by Chet Hardin
Well, maybe a little bit longer than .01 seconds.
To tackle the great issues facing the 68th Session of the Colorado General Assembly we're told, or were told in recent interviews with leaders in the Senate and with Rep. Mark Waller, that partisanship would have to be set aside.
"You always hear a lot of rhetoric," says Waller, the House assistant majority leader from Colorado Springs, "certainly from newly elected political leaders that we have to roll up our sleeves and work together. But listening to the governor's speech today, I wasn't cynical at all.
"As he is saying that we have to do it, I truly believe that that is what he wants to do. And I am hopeful that we are going to work in the spirit of bipartisanship. We have to."
Yet, after the first gavel of the first day of the session, bipartisanship lasted about as long as it takes our ink to dry.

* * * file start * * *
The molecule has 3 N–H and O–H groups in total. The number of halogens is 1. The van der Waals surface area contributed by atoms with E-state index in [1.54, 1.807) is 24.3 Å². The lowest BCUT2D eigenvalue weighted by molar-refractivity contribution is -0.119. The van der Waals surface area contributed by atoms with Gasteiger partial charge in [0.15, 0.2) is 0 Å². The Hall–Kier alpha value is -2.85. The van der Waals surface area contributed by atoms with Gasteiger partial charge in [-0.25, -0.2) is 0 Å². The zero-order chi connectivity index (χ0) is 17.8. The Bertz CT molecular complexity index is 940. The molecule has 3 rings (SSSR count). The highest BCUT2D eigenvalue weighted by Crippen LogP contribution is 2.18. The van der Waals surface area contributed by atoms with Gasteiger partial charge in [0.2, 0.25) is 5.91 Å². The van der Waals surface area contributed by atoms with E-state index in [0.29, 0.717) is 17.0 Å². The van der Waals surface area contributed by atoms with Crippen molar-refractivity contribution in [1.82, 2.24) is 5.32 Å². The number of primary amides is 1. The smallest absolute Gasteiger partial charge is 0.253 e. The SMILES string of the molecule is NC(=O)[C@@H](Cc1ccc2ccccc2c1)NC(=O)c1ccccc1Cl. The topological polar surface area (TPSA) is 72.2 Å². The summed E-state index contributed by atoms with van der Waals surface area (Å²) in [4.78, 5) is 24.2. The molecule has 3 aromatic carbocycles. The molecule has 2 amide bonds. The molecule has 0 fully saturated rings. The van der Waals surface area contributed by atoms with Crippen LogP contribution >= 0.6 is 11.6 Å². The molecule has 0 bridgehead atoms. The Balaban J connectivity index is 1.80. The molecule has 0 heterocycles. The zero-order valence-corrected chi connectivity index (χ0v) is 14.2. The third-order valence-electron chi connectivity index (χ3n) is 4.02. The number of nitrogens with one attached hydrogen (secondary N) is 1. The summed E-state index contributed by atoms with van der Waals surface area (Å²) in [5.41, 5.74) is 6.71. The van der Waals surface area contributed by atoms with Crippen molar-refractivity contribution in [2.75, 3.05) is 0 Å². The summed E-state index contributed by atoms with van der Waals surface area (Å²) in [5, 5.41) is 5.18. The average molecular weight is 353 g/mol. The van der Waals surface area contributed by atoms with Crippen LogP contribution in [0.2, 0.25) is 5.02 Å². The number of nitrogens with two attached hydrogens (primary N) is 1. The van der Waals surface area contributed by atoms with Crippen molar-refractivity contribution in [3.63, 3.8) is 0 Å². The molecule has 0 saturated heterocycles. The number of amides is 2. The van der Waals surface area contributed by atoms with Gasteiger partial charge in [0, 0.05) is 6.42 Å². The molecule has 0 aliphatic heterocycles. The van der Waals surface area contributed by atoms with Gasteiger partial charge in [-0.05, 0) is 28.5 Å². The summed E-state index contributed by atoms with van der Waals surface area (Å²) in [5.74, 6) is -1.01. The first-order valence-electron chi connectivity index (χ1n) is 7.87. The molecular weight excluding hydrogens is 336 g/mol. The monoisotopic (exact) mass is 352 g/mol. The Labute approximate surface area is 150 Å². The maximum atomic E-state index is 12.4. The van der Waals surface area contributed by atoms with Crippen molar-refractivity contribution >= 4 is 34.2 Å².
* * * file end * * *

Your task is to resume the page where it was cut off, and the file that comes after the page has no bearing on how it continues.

As was reported by The Colorado Independent, the new House Speaker, Frank McNulty, wasted no time in throwing down the partisan gauntlet.
“We must and we will adhere to our core principles and to the will of the people of Colorado,” McNulty said addressing the House. “Along with tax relief and regulation reform, we are committed to reinstituting a state spending limit to protect future generations from government spending excesses. If we have learned anything from the past few years it is that excessive governmental spending prolongs economic recessions—it does not shorten them.”
With Republicans standing in response to McNulty’s comments and Democrats giving half-hearted applause, McNulty continued, “We are committed to the quality and efficiency in health care by utilizing free markets that will allow Coloradans to make their own health decisions. We are committed to a strong and well funded K-12 education program. We are committed to our colleges and universities that will prepare graduates to compete in a 21st century economy.”